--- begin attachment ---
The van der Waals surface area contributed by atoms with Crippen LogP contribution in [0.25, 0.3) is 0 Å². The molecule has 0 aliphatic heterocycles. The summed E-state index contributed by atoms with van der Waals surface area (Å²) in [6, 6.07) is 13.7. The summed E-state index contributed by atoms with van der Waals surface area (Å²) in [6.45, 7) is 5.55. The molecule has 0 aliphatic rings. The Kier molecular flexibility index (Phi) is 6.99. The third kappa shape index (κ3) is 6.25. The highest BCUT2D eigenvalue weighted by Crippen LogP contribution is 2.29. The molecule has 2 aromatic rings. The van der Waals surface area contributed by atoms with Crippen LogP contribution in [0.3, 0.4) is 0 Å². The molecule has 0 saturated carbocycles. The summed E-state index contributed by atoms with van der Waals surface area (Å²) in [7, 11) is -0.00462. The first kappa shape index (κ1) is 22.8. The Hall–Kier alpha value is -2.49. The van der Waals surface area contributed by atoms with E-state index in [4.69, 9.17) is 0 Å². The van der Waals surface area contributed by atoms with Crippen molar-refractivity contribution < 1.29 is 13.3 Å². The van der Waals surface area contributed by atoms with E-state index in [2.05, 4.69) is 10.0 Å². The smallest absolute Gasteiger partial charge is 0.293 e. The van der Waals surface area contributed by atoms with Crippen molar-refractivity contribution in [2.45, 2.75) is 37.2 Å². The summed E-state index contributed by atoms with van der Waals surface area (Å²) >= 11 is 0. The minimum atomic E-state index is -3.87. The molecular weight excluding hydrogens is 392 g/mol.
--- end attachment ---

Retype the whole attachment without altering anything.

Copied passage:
The van der Waals surface area contributed by atoms with Crippen LogP contribution in [0.25, 0.3) is 0 Å². The molecule has 0 aliphatic heterocycles. The summed E-state index contributed by atoms with van der Waals surface area (Å²) in [6, 6.07) is 13.7. The summed E-state index contributed by atoms with van der Waals surface area (Å²) in [6.45, 7) is 5.55. The molecule has 0 aliphatic rings. The Kier molecular flexibility index (Phi) is 6.99. The third kappa shape index (κ3) is 6.25. The highest BCUT2D eigenvalue weighted by Crippen LogP contribution is 2.29. The molecule has 2 aromatic rings. The van der Waals surface area contributed by atoms with Crippen LogP contribution in [0.3, 0.4) is 0 Å². The molecule has 0 saturated carbocycles. The summed E-state index contributed by atoms with van der Waals surface area (Å²) in [7, 11) is -0.00462. The first kappa shape index (κ1) is 22.8. The Hall–Kier alpha value is -2.49. The van der Waals surface area contributed by atoms with E-state index in [4.69, 9.17) is 0 Å². The van der Waals surface area contributed by atoms with Crippen molar-refractivity contribution < 1.29 is 13.3 Å². The van der Waals surface area contributed by atoms with E-state index in [2.05, 4.69) is 10.0 Å². The smallest absolute Gasteiger partial charge is 0.293 e. The van der Waals surface area contributed by atoms with Crippen molar-refractivity contribution in [2.45, 2.75) is 37.2 Å². The summed E-state index contributed by atoms with van der Waals surface area (Å²) >= 11 is 0. The minimum atomic E-state index is -3.87. The molecular weight excluding hydrogens is 392 g/mol.